Gabriel Josipovici’s HOTEL ANDROMEDA p. 47
– It’s my job to show the world, he says. But I cannot do it. Not really. I can photograph this man with the table on his head. But you must listen to him. You must see him every day. Not one picture in a magazine. Not twenty seconds on TV. And smell the smell of the rubbish and of the smoke and the dust. And then perhaps you begin to understand something.
She goes to the window and stands, looking out.
– But what does it mean, understand something? I was there a long time and I understand nothing.
– You know what I mean? he says.
– When I go to sleep at night I think of her there, she says. When I wake up in the morning the first thing I think about is her. I sometimes feel, she says, that I’m not living in London but over there. In those bombed-out streets and collapsed houses. With the fear and the cold and the hunger. And then I tell myself: You pampered idiot. What do you know about it? What do you know?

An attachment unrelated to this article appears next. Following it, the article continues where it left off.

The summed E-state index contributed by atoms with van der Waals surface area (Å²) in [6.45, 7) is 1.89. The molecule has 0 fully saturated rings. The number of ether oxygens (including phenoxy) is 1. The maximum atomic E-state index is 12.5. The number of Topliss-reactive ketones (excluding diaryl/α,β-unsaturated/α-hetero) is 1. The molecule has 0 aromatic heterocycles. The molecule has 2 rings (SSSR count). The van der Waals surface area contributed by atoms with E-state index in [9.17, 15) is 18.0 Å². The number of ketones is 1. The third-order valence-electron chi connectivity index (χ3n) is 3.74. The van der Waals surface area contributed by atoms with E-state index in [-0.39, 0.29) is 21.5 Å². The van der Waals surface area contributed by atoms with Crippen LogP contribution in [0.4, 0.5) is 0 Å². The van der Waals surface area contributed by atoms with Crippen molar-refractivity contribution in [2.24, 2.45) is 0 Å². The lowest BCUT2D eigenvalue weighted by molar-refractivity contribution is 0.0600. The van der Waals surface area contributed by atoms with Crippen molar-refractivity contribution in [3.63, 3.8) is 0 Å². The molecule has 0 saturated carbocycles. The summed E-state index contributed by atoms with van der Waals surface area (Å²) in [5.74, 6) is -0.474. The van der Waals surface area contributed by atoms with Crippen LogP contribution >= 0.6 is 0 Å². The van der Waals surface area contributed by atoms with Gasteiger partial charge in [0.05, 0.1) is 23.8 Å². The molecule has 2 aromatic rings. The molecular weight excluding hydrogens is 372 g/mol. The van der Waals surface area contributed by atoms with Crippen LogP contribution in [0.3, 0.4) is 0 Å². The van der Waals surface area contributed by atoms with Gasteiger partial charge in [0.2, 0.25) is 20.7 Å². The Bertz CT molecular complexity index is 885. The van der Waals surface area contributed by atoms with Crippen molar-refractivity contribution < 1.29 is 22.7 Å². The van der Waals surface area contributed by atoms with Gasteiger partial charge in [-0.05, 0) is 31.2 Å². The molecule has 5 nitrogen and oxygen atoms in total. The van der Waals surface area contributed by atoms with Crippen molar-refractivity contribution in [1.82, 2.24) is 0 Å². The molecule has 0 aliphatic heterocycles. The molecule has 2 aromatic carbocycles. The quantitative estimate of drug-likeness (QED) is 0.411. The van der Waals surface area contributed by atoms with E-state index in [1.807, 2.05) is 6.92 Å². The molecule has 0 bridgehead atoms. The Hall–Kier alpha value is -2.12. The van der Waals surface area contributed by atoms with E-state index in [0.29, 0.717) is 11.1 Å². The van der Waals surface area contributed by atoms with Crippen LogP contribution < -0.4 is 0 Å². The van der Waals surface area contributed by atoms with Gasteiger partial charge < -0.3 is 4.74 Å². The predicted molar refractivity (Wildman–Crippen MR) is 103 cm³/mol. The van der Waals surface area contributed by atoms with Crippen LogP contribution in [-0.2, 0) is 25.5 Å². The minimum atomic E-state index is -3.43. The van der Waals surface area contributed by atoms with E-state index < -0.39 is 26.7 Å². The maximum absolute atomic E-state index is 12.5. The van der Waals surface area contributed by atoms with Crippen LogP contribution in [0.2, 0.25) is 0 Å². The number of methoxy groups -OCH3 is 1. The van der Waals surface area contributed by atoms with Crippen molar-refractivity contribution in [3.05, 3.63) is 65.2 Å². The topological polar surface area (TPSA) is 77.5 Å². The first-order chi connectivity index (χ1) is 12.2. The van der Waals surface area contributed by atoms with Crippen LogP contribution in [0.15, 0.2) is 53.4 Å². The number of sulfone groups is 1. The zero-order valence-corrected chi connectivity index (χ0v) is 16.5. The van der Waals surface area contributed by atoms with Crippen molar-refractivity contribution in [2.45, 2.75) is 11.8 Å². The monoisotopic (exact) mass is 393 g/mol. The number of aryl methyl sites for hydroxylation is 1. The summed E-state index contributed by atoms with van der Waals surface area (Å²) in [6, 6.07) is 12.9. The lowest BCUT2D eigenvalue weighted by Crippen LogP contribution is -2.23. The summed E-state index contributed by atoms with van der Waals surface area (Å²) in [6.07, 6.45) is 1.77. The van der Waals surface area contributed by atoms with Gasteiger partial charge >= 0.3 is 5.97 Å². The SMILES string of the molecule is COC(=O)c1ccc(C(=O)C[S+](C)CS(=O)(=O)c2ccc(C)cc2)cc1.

She turns round.
– After that it’s hard to get through the day.
He has broken the cigarette in two and is picking at the tobacco that has fallen on the table.
She says: – It seems absurd to be here in my comfortable flat trying to write a book about a dead artist hardly anyone has heard of when all that is happening over there.
He sweeps the tobacco off the table with his hand.
– Absurd, she says, but what else is there to do?